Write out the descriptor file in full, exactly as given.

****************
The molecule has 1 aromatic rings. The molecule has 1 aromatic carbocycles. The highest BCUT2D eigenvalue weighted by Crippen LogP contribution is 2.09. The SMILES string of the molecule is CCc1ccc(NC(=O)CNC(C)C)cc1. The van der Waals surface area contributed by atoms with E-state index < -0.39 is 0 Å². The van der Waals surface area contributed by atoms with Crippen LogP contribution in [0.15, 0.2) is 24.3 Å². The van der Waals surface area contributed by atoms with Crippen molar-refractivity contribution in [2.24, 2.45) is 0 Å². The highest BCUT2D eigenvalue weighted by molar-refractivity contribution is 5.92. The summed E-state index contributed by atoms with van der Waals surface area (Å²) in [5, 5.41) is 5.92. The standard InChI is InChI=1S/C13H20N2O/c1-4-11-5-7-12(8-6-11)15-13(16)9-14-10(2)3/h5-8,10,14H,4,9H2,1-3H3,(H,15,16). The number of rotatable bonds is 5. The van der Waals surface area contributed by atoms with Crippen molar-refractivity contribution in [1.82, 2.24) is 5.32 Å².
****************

The molecule has 1 aromatic rings. The molecule has 1 aromatic carbocycles. The highest BCUT2D eigenvalue weighted by Crippen LogP contribution is 2.09. The SMILES string of the molecule is CCc1ccc(NC(=O)CNC(C)C)cc1. The van der Waals surface area contributed by atoms with E-state index < -0.39 is 0 Å². The van der Waals surface area contributed by atoms with Crippen LogP contribution in [0.15, 0.2) is 24.3 Å². The van der Waals surface area contributed by atoms with Crippen molar-refractivity contribution in [2.24, 2.45) is 0 Å². The highest BCUT2D eigenvalue weighted by molar-refractivity contribution is 5.92. The summed E-state index contributed by atoms with van der Waals surface area (Å²) in [5, 5.41) is 5.92. The standard InChI is InChI=1S/C13H20N2O/c1-4-11-5-7-12(8-6-11)15-13(16)9-14-10(2)3/h5-8,10,14H,4,9H2,1-3H3,(H,15,16). The number of rotatable bonds is 5. The van der Waals surface area contributed by atoms with Crippen molar-refractivity contribution in [1.82, 2.24) is 5.32 Å².